Newly released documents seized from Islamic State (ISIS) backed in May in eastern Syria by US forces include fatwa Islamic religious rulings by the group on a host of issues - including organ harvesting and rape.
The documents, seized during an operation in which ISIS chief financial officer Abu Sayyaf was killed and his wife was captured, were among seven terabytes of data picked up from computer hard drives, CDs, DVDs and papers according to Brett McGurk, the Special Presidential Envoy for the US-led coalition against ISIS.
McGurk shared several of the documents with Reuters, including religious rulings by ISIS's Research and Fatwa Committee that directly reports to ISIS leader Abu Bakr al-Baghdadi.
"Fatwa Number 64" dated from January 29, 2015, gives guidelines regarding rape, ordaining when ISIS terrorists can and cannot rape female slaves.
Another fatwa, listed as "Fatwa Number 68" from January 31, gives permission to harvest the organs of a living captive to save the life of a Muslim, even if the captive dies in the process.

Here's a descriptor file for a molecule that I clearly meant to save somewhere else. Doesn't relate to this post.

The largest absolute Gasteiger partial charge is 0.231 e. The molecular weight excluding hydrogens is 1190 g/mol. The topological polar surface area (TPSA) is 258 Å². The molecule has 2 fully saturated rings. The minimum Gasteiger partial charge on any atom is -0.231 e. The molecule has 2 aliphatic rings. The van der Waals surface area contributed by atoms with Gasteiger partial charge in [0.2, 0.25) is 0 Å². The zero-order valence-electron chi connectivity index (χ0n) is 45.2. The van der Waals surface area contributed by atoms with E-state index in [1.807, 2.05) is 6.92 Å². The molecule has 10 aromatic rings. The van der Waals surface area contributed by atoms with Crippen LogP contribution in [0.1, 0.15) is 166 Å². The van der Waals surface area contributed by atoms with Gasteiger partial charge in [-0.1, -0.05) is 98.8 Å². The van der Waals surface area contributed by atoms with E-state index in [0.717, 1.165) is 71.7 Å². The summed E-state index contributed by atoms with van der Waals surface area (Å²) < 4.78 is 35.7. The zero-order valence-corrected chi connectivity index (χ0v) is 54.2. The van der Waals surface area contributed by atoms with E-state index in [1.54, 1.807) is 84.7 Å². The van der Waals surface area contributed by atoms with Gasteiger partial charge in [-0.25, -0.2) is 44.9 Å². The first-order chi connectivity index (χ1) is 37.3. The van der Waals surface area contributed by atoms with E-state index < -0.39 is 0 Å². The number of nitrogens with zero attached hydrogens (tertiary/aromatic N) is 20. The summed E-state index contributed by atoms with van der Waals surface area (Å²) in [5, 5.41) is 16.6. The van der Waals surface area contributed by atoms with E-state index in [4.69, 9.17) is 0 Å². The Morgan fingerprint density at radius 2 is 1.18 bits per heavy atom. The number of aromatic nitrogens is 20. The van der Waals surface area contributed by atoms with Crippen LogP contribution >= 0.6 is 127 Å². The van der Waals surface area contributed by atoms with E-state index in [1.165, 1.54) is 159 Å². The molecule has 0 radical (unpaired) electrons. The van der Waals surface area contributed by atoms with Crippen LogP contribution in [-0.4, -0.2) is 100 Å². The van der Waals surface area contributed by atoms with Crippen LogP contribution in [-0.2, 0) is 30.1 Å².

"The apostate's life and organs don't have to be respected and may be taken with impunity," reads the fatwa. "Organs that end the captive's life if removed: The removal of that type is also not prohibited."
While the fatwa does not define "apostate," ISIS has murdered and tortured non-Muslims as well as Shi'ite Muslims, and even Sunni Muslims who do not follow its views.
The ruling justifies the organ harvesting by citing cannibalism it says earlier Islamic scholars allowed, saying, "A group of Islamic scholars have permitted, if necessary, one to kill the apostate in order to eat his flesh, which is part of benefiting from his body."
It cited Islamic texts and laws that support "the notion that transplanting healthy organs into a Muslim person’s body in order to save the latter's life or replace a damaged organ with it is permissible."
It is yet to be ascertained whether ISIS has acted on the fatwa, although Iraq has accused the jihadist group of harvesting and trafficking human organs in the past.
None of the documents had been released from the May raid until now, except for some files showing how ISIS runs a black market trade in antiquities that were made public in September at the Metropolitan Museum of Art in New York.